Two-time bankrupt barrister Robert William Cameron is not a happy camper.
Right now he’s holed up in a two bedroom fibro house in North Curl Curl fuming over the bar council’s refusal to issue him with a practising certificate for 2003-2004 and its decision to commence professional misconduct proceedings against him.
For his part Cameron has filed a summons in the Supreme Court challenging the bar council’s resolutions and accusing it of bias.
According to documentation sighted by Justinian, Cameron (rightly or wrongly) harboured “reasonable expectations” his ticket would be renewed at a Bar Council meeting on July 17, 2003.
Cameron had been without a practising certificate for a total of 12 months over two fiscal years – a period he describes as being “in the sin bin” and “enough of a penalty”.
He reckoned he shouldn’t be “permanently damned” since he had discharged a debt to the Australian Taxation Office of $186,200 in October 2001.
He has other beefs concerning the bar council “process”.
His request to be present at a meeting of the council on July 17 when it was deliberating on his matter was deemed “inappropriate” and turned down.
He says an undertaking sought by the council in a letter of March 25, 2003 that he refrain from applying for a practising certificate at “any time in the future”, is unduly oppressive and unacceptable. He declined to give the undertaking.
That letter also indicated the council was considering making a complaint against him to the Administrative Decisions Tribunal under Part 10 (sections 134 and 137) of the Legal Profession Act.
One wonders why Cameron couldn’t see it all coming.
His ticket had been cancelled twice before – from December 2001 until May 2002 when it was restored by the Court of Appeal, and from December 2002 to June 2003.
This last cancellation was called for by Cameron himself midway through his appeal in December 2002 before Acting Justice Cripps.
Apparently he was rudely awakened to the fact that he should have disclosed six tax offences prior to 1989 as well as the three in 1996, 1997 and 2000 that he had disclosed.
According to correspondence from Cameron to the bar, the council subsequently conceded that these six convictions were not notifiable, since they were outside the ten-year period.
However, in a letter to Cameron’s solicitors, McLaughlin & Riordan, dated July 22, 2003, chief licenser at the Bar & Grill, Bret Walker, said:
“Given the circumstances in which his appeal was dismissed, Mr Cameron must have appreciated that the Bar Council would be required to consider whether he is now a fit and proper person to hold a practising certificate.”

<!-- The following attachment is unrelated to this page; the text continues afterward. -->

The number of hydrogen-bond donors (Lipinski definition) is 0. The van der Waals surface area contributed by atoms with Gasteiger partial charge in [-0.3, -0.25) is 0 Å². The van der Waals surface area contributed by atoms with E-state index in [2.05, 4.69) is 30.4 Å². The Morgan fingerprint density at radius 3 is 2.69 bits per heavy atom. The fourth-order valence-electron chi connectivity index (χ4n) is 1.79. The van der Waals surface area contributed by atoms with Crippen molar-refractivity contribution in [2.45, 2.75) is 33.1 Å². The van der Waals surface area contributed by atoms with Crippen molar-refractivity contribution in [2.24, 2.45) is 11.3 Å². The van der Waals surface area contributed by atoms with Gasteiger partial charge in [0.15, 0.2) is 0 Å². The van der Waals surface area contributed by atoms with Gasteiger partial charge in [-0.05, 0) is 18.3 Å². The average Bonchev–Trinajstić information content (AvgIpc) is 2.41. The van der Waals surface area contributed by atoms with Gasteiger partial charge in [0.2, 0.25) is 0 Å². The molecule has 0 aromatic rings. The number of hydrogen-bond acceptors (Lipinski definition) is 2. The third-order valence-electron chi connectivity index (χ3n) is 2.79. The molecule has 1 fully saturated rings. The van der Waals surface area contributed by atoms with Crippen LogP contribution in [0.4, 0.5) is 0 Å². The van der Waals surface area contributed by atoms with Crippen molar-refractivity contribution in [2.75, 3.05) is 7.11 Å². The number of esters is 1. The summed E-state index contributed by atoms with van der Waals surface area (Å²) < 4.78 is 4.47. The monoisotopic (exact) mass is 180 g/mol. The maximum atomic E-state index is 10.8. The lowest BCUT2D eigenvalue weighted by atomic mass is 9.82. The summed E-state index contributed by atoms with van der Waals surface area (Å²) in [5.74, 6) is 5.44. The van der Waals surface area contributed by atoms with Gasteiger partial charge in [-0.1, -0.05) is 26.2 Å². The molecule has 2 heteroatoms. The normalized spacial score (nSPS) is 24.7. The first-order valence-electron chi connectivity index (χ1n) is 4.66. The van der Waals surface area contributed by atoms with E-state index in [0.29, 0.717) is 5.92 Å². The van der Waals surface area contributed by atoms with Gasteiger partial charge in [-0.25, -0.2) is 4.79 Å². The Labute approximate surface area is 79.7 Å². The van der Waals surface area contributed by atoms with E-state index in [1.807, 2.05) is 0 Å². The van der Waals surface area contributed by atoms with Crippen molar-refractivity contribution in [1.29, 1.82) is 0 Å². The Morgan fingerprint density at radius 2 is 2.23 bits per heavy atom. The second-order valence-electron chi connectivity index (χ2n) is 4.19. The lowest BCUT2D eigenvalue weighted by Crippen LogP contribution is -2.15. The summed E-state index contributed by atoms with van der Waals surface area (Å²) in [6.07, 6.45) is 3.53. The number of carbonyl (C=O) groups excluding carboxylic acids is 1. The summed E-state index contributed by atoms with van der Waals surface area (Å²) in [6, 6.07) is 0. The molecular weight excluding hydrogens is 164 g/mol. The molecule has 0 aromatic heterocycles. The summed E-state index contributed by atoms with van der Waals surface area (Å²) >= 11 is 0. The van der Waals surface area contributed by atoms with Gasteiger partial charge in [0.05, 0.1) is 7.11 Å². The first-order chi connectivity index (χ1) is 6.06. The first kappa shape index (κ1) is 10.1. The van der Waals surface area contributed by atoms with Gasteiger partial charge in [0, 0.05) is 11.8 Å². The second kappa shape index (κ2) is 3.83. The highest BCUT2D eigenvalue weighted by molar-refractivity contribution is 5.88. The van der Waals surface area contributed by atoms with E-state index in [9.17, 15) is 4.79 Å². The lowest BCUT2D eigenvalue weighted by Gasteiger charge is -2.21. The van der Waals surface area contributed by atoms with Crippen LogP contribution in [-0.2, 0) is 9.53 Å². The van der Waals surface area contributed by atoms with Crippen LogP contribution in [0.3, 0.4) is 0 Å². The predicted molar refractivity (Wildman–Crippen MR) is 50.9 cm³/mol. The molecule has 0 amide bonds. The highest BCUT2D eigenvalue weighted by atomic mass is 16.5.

The council then asked Cameron to explain, in writing, “certain conduct” including his non-payment of income tax, his tax convictions, payments to his family trust company Edsprey Pty Ltd and a host of “misleading statements”.
His response of July 28, 2003, though detailed and lengthy, failed to impress the council.
In relation to his non-payment of tax, Cameron explained:
“I have difficulty in accepting the proposition that where family obligations are competing with income tax obligations at one and the same time, one should always prefer the tax obligations.”
This privileged view of life was given short shrift in the council’s reasons for refusing Cameron a new ticket.
“The Bar Council notes that PAYG employees do not have a choice whether to prefer their family obligations to their tax obligations since they receive only their net after-tax income. Barristers technically have a choice, since they can choose not to comply with their obligations to pay tax, and evade such obligations by bankruptcy. But when they do so, as Cameron has done, particularly when the failure covers decades, it can be no defence to say that the money was spent on school fees.”
While Cameron claimed, “I do not view, nor have I ever regarded the payment of income tax as optional”, the council found otherwise:
“From 1977 until the payment on 30th October 2001, Cameron made only two sets of voluntary payments in discharge of his tax liability: the first in the amount of $1,544.08 in February 1980 and the second in the amount of approximately $1,400 in 1992/93.”
The council was just as sceptical about Cameron’s character:
“He has endeavoured to paint a portrait of himself as a well-meaning, but disorganised man who has been unlucky with financial decisions and whose only failing is his desire to support his large family. The Bar Council does not accept his self-portrait as consistent with the objective facts.”
Cameron’s two bankruptcies and his management of Edsprey, the family trust company, also came under attack:
“He siphoned off, for the benefit of his family, any surplus funds which he was able to generate to Edsprey, in such a manner as to remove them from the reach of his creditors…”
The council was unswayed by Cameron’s discharging of his tax debt in October 2001:
“The Bar Council infers that the payment was only made to lessen the risk of Cameron’s practising certificate being cancelled… Had it not been for the amendments to the Act … there is every reason to believe he would have gone bankrupt again…”
The tax offences themselves (all nine of them) were described in the Bar & Grill’s reasons as “not isolated peccadilloes” but rather “manifestations of a long-standing non-compliance with and reckless disregard of, his legal obligations to lodge tax returns in a timely fashion…”
Cameron’s plea that he was not “anywhere near the category of Cummins, Somosi, Archer and Stevens” also didn’t wash. The council said:
“Nothing in the 2003 material supplied by Cameron displays awareness or contrition in relation to his conduct.”
Cameron’s cheque to the NSW Bar Association for $1,994 for a 2003-2004 practising certificate was returned.
No doubt he’ll need every cent to answer in the ADT the ten grounds on which he is charged with professional misconduct.